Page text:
Prior art in this field involves two approaches. The first approach uses conventional projection or CT images to estimate the material composition of the object, from which attenuation corrections can be estimated. This involves obtaining a conventional image, mapping the radionuclide distribution onto the conventional image, generating estimated material path lengths along the emission vector paths, and correcting the observed radionuclide distribution based on these path lengths. There are two fundamental limitations in this approach. First the conventional and radionuclide images are obtained sequentially using different instruments, generally in different rooms and often on different days. These factors lead to significant problems in misregistration of the conventional and radionuclide image data sets. While 3-D image matching algorithms have been applied to this problem, their inability to solve the problem has kept them from routine use. Only limited success is obtained in objects of relatively time-invariant composition such as the head, and the method is essentially useless in objects such as the chest or abdomen where motion is continuous. Secondly, conventional CT or projection images suffer from inaccuracies in determined material properties due to beam hardening and scattering among other effects. Therefore, the attenuation corrections applied to the radionuclide data for photons of often very different energy than the x-ray data are only estimates.
The second approach known in prior art is the use of a radionuclide transmission source to obtain total path length attenuation measurements, then to use these measurements to estimate attenuation corrections for the emitted photons from the administered radionuclide. Budinger and Gullberg, "Three-Dimensional Reconstruction in Nuclear Science," IEEE Transactions on Nuclear Science, June 1974, have suggested the use of multiple radionuclide photon energies to obtain material-selective path length data, and Peppier, "Combined Transmission-Emission Scanning Using Dual-Photon Absorptiometry,"Ph. D. Thesis, University of Wisconsin, 1981, has used sequential measurements, using two radionuclide energies to obtain data about bone and soft-tissue path lengths followed by acquisition of emission data which was then corrected by the transmission measurements. Some of these prior approaches use simultaneous or near simultaneous acquisition of transmission and emission data while others use sequential acquisition. However, all have the fundamental limitation that the use of a radionuclide transmission source to determine effective material path lengths limits the accuracy of these measurements due to statistical noise in the transmitted photon intensity measurements.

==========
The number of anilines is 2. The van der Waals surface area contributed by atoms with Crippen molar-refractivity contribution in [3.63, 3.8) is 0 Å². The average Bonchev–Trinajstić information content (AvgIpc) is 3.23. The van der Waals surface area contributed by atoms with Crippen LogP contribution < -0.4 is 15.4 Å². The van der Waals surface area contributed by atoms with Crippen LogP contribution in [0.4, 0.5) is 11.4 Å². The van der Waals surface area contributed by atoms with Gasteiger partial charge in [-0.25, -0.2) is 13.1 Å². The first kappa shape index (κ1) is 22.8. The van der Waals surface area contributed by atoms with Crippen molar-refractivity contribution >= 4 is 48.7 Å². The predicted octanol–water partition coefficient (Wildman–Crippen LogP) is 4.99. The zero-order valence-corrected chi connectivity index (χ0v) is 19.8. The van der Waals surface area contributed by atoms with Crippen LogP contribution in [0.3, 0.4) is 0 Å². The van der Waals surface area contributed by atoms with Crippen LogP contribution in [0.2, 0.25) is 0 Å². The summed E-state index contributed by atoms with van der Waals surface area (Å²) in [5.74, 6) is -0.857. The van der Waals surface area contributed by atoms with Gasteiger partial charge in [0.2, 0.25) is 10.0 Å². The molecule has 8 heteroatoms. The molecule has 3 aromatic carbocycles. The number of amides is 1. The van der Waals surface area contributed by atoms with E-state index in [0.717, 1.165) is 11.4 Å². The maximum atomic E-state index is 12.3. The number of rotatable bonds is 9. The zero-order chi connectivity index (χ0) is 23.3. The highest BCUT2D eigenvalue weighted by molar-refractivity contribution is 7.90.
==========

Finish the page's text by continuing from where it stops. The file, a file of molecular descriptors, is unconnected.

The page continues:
Material-selective imaging using x-ray sources has been described by Alvarez and Macovski in U.S. Pat. No. 4,029,963. This method or modification thereof can be used to determine effective material path lengths using two sequentially or simultaneously-acquired data sets at two different effective photon energies. Once the object being imaged is decomposed into a basis set of
two properties, a priori knowledge of the energy dependence of the basis properties can be used to reconstruct an image of the object at the exact energy of the radionuclide emission photon being imaged. From this image is derived exact attenuation corrections for the emitted 5 photons.
The present invention overcomes the fundamental limitations of the prior art. Specifically, transmitted photons from an x-ray source are acquired simultaneously with emitted photons from the contained radio- 10 nuclide source, using the same photon detector in an identical geometry, so all the problems of misregistration are overcome. The dual-energy x-ray projection data are solved exactly for material-specific properties and recombined into an effectively monoenergetic im- 15 age, eliminating inaccuracies in material property estimation due to beam hardening. The high photon flux from the x-ray tube overcomes the accuracy limitation of radionuclide transmission sources.
SUMMARY OF THE INVENTION 20
A primary object of the invention is to provide a method and instrument to obtain accurate measurement of the uptake or distribution of a radionuclide within an object using dual-energy transmission x-ray determined 25 material-specific attenuation properties to correct simultaneously-measured emission photon data.
Another object of the invention is improved localization of radionuclide emission using simultaneously acquired single energy or dual energy x-ray transmission. 30